Cette présentation a quatre parties. Dans la première partie, je rappelle en quoi l’abusus est un attribut essentiel du droit de propriété. Dans la deuxième partie, je recense la jurisprudence des cinq dernières années et conclus que les tribunaux considèrent encore que l’abusus demeure inchangé depuis la réforme de 2015. Dans la troisième partie, j’examine en détail l’article 898.1 du Code civil du Québec et l’article 6 de la Loi sur le bien-être et la sécurité de l’animal afin d’y souligner les ressources juridiques ouvrant la porte à une interprétation de la réforme de 2015 qui limiterait grandement la possibilité de mettre à mort un animal. Dans la quatrième partie, je soutiens que l’évolution des mentalités au cours des prochaines décennies pourra également affecter l’abusus parce que l’article 7 de la même loi et le Code criminel adoptent des standards juridiques fondés sur l’acceptabilité sociale. Ces deux dernières parties fournissent des arguments aux praticien·nes et activistes désirant user des lois actuelles pour améliorer la situation juridique des animaux.

Accessibilité

Le Centre de recherche en éthique est accessible aux personnes à mobilité réduite.

Le GRÉEA reconnaît que les terres sur lesquelles ses activités ont lieu font parties du territoire traditionnel non cédé des Kanien’keha:ka (Mohawks), qui a longtemps servi de lieu de rassemblement et d’échange entre les nations.

Déc
8
mar
2020
Christopher H. Lean (University of Sydney) @ En ligne.
Déc 8 @ 18:00 – 19:30
Christopher H. Lean (University of Sydney) @ En ligne.

Les membres du GRÉEA se réjouissent d’accueillir virtuellement Christopher H. Lean (University of Sydney), qui nous offrira une présentation intitulée « Against Ecological Neoliberalism ».

Résumé

Philosophers previously have explored the connection between population ecology and economics through the population models they share. There has been, however, a more recent exchange between political and normative strands of economics and conservation ecology, one that focuses not just on population models but the justifications for intervening in nature’s economy. This is the emergence of what I am referring to as ecological neoliberalism through a union of political convenience between those sceptical of invasive species control and the supporters of globalised free-market ideology (including authors from The Economist). Ecological neoliberalism is the position that there should be open biotic borders, and we should not control the free movement of species. When species can move and interact with new ecological systems, they create novel ecosystems. These novel arrangements create experimental markets in nature’s economy, providing opportunities for the efficient production of goods for humans (ecosystem services). When invasives supersede local populations, it indicates previous biotic systems were inefficient, which is why they were replaced, and therefore it is wrong to protect indigenous ‘losers’ from extinction. Those who act to defend indigenous species are accused of being xenophobic against recent biotic migrants. This paper outlines the disconnect between the economic and political arguments as applied to human economies and nature’s economy.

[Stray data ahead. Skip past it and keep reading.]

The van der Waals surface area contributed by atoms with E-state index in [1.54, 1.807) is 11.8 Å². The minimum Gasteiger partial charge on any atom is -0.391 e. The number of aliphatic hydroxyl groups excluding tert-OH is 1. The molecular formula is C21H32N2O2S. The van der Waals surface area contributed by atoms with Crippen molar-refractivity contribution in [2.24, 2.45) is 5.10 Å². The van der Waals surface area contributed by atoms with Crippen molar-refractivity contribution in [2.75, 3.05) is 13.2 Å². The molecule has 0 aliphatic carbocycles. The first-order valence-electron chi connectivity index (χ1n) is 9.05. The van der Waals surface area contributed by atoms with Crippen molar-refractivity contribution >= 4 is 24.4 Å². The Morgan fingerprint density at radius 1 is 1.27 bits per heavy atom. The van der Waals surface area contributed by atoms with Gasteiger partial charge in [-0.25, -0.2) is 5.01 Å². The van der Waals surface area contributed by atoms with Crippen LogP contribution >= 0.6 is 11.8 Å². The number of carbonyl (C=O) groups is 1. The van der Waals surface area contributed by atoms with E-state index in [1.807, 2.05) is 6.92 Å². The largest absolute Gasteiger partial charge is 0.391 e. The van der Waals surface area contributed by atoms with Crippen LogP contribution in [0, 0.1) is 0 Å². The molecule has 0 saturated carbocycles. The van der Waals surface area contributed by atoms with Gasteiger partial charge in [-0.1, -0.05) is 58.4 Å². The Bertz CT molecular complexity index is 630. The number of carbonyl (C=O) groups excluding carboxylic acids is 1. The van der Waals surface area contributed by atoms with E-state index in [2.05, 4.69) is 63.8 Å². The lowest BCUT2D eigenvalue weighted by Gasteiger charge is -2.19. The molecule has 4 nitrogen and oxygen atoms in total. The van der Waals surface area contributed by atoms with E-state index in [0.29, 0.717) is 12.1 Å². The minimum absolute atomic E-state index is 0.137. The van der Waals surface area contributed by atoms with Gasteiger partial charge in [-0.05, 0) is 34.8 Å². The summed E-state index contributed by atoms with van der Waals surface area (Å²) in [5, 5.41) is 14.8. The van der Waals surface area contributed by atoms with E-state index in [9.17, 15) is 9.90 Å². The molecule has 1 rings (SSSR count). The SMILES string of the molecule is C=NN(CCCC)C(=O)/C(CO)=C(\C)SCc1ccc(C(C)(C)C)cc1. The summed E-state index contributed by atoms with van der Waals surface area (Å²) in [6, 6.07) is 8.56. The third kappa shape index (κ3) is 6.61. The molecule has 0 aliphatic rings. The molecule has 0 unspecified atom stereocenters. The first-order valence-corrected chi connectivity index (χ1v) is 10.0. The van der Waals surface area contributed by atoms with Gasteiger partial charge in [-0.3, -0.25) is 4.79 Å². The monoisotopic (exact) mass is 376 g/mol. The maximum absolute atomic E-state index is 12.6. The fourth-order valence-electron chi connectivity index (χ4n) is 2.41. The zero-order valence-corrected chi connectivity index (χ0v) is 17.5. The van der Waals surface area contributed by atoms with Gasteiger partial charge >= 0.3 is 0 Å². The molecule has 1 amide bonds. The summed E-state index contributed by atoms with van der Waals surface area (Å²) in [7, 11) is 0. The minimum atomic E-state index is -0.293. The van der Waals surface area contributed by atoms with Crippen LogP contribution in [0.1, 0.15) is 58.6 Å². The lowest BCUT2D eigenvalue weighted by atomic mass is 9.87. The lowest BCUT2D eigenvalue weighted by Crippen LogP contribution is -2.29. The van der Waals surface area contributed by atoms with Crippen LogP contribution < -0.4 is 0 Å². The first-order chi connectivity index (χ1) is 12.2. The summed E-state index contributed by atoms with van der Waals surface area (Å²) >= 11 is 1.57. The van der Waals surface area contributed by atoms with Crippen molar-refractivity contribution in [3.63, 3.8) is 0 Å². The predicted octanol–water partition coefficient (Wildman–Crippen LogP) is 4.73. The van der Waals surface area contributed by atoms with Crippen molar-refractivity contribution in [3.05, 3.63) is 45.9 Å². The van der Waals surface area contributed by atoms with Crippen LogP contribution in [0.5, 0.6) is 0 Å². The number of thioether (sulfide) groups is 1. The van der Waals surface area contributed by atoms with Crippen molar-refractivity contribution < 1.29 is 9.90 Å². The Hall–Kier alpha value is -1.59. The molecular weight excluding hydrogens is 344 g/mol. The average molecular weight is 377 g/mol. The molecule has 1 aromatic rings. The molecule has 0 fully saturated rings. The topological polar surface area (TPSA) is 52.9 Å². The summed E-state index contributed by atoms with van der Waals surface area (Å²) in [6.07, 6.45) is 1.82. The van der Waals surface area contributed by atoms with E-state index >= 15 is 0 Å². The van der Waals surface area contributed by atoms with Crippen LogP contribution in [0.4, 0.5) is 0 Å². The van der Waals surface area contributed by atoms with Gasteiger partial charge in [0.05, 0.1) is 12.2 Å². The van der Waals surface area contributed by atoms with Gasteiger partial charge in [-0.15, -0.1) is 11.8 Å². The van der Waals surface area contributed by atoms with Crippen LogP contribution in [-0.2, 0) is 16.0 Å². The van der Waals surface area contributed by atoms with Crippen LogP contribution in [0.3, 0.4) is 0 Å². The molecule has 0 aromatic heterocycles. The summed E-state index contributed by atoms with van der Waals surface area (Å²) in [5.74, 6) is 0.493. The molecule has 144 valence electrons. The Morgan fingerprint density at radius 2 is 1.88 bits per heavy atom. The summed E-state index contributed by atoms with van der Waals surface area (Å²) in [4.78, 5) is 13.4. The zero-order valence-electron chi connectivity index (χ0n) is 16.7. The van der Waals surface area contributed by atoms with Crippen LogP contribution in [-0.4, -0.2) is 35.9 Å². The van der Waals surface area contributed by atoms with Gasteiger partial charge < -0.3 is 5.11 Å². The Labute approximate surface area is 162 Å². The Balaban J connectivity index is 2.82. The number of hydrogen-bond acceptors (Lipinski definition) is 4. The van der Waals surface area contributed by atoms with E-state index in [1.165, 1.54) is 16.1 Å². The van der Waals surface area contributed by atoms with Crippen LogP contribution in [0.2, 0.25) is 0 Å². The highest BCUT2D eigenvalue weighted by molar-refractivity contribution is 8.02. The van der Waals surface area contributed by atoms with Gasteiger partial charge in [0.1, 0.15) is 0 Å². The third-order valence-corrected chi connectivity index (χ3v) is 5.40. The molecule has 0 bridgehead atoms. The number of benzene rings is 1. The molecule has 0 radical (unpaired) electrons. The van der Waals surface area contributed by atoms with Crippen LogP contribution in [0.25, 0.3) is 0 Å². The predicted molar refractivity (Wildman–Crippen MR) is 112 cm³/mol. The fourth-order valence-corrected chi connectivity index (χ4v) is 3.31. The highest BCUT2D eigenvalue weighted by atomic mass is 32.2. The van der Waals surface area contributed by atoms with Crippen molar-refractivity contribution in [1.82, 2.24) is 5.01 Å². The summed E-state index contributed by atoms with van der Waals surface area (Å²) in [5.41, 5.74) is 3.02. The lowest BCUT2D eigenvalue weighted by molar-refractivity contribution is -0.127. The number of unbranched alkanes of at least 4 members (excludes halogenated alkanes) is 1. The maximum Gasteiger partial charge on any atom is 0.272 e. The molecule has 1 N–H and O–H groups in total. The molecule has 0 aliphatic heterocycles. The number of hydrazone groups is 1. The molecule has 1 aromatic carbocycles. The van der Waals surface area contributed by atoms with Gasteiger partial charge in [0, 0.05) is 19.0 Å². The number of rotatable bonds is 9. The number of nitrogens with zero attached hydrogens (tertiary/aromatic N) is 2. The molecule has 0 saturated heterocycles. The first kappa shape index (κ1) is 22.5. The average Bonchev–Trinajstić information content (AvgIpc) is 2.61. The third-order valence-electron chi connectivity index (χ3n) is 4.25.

Jan
28
jeu
2021
« Hierarchies » @ En ligne.
Jan 28 – Jan 29 Jour entier
"Hierarchies" @ En ligne.
Hierarchies are pervasive. They structure our economic organizations, political institutions, and overall social relations. We find hierarchies at work, in our political systems, in our relation with non-human groups, even within the family. In a less explicit way, hierarchies also tend to shape the very way we interact with each other.

 

The concept of hierarchy also plays a central, if often implicit, role in many works of social and political philosophy. Despite this, the concept itself remains largely under-theorized. This conference will bring together scholars from various areas of social and political philosophy to discuss, among other things, the relevance or inescapability of hierarchies, their grounds, rationale, and structural effects, their justifiability, and the conditions, if any, under which just or non-dominating hierarchies may occur.

 

We aim to include a range of perspectives on the normative significance of hierarchy across social, institutional and political contexts, such as: division of labour and organization of work; systems of meritocracy; hierarchies of race/class/gender/species; stereotyping; political power/authority.

Due to the current uncertainty surrounding travel restrictions, the conference will take place by videoconference, over two half-days. We plan for each panel to have pre-circulated papers.

 

Confirmed speakers:

Teresa Bejan (Oxford University)
Daniel Bell (Tsingua University)
Pablo Gilabert (Concordia University)
Michael Hanchard (University of Pennsylvania)
Lisa Herzog (University of Groeningen)
Niko Kolodny (UC Berkeley)
Meena Krishnamurthy
Wang Pei (Fudan University
Han van Wietmarschen (University College London)
Elena Ziliotti (Delf University of Technology)

Organisation: Juliette Roussin, Hannah Carnegy-Arbuthnott, Pablo Gilabert and Denise Celentano

Fév
19
ven
2021
On the placebo effect @ À déterminer.
Fév 19 @ 10:00 – 11:30
On the placebo effect @ À déterminer.

Présentation de Phoebe Friesen au GRIN/CRÉ. Phoebe nous parlera de ses travaux entourant l’effet placebo.